The Government hints that the new body should ensure sufficient free debt advice is available to meet the need. We want that duty set out in law.
The new body should also commission debt advice and solution services to fill gaps rather than provide services itself. It should have more focused coordination role in debt advice than MAS has had, and this, along with research and other work, should primarily support its commissioning role.
The new body’s financial capability initiatives should concentrate on groups that show particular vulnerabilities, including vulnerability to financial difficulty. One such focus should be minimising the proportion of the 8-9 million people in moderate financial difficulty whose circumstances deteriorate such that they need debt advice. Preventing problem debt is cheaper, simpler and more effective than always making sure there’s enough debt advice to resolve it.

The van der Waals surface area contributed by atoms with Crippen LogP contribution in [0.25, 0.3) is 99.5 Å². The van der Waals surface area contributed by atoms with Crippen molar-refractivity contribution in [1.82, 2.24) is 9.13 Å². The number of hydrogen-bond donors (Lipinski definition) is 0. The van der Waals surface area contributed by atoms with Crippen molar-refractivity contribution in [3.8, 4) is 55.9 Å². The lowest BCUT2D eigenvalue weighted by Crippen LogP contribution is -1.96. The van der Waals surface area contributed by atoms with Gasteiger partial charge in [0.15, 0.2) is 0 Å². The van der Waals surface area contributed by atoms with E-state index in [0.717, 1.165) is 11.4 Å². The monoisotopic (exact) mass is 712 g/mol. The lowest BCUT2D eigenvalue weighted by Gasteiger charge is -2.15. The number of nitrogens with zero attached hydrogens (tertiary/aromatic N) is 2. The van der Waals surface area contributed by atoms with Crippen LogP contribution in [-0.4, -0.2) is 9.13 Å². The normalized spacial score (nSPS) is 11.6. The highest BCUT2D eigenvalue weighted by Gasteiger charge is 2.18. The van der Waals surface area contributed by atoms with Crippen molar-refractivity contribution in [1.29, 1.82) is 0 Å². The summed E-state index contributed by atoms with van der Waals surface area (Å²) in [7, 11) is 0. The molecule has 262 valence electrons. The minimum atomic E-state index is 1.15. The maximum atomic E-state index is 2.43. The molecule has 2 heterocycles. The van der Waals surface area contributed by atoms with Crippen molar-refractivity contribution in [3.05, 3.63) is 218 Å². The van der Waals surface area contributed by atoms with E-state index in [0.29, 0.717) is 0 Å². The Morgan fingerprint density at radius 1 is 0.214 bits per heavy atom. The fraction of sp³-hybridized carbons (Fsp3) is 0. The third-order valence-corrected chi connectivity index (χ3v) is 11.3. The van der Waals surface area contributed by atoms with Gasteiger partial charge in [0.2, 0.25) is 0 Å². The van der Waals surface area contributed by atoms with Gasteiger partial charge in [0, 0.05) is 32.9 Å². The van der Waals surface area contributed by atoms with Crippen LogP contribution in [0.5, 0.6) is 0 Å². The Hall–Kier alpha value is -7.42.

A focus on the vulnerable must recognise that debt can affect anyone, so the new body needs to be able to react to changing conditions (as seen after the financial crisis) which could see the vulnerable population grow and change rapidly.
The new body’s legal remit is critical. Its objectives for pensions, money guidance, financial capability and debt advice should be defined separately.
We think the debt advice levy should just pay for debt advice, and not money guidance, pensions advice or anti-scam activity.. That’s what providers and funders will expect for their money. Innovative, joined up services can be commissioned by combining money from different budgets, and further boosted by an “innovation challenge fund” to seed new ideas.
A single financial guidance body with a clear remit can be a major plank in Government strategies on social justice and supporting families who are “just about managing”. But social, economic, and regulatory policies are also required for a comprehensive strategy to tackle problem debt.